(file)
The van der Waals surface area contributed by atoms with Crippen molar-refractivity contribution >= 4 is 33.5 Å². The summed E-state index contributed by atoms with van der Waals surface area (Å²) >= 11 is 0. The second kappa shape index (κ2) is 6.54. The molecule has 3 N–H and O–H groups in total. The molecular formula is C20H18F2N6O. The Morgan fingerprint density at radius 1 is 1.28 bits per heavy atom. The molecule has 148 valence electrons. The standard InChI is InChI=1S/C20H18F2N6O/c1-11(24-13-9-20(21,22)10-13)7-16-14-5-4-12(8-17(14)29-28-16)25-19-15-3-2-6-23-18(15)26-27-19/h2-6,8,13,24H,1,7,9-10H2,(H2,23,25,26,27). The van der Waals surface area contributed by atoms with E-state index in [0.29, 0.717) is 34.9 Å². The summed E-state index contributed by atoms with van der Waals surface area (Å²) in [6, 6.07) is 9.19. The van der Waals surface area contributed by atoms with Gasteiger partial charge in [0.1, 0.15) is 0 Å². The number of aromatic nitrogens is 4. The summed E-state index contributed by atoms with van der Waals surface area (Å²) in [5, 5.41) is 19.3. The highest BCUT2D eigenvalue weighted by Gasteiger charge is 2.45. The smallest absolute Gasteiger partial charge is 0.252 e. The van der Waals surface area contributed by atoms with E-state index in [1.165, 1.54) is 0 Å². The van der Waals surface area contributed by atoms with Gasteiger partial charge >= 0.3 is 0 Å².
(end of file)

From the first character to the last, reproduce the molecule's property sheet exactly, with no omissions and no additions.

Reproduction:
The van der Waals surface area contributed by atoms with Crippen molar-refractivity contribution >= 4 is 33.5 Å². The summed E-state index contributed by atoms with van der Waals surface area (Å²) >= 11 is 0. The second kappa shape index (κ2) is 6.54. The molecule has 3 N–H and O–H groups in total. The molecular formula is C20H18F2N6O. The Morgan fingerprint density at radius 1 is 1.28 bits per heavy atom. The molecule has 148 valence electrons. The standard InChI is InChI=1S/C20H18F2N6O/c1-11(24-13-9-20(21,22)10-13)7-16-14-5-4-12(8-17(14)29-28-16)25-19-15-3-2-6-23-18(15)26-27-19/h2-6,8,13,24H,1,7,9-10H2,(H2,23,25,26,27). The van der Waals surface area contributed by atoms with E-state index in [0.29, 0.717) is 34.9 Å². The summed E-state index contributed by atoms with van der Waals surface area (Å²) in [6, 6.07) is 9.19. The van der Waals surface area contributed by atoms with Gasteiger partial charge in [0.1, 0.15) is 0 Å². The number of aromatic nitrogens is 4. The summed E-state index contributed by atoms with van der Waals surface area (Å²) in [5, 5.41) is 19.3. The highest BCUT2D eigenvalue weighted by Gasteiger charge is 2.45. The smallest absolute Gasteiger partial charge is 0.252 e. The van der Waals surface area contributed by atoms with E-state index in [1.165, 1.54) is 0 Å². The van der Waals surface area contributed by atoms with Gasteiger partial charge >= 0.3 is 0 Å².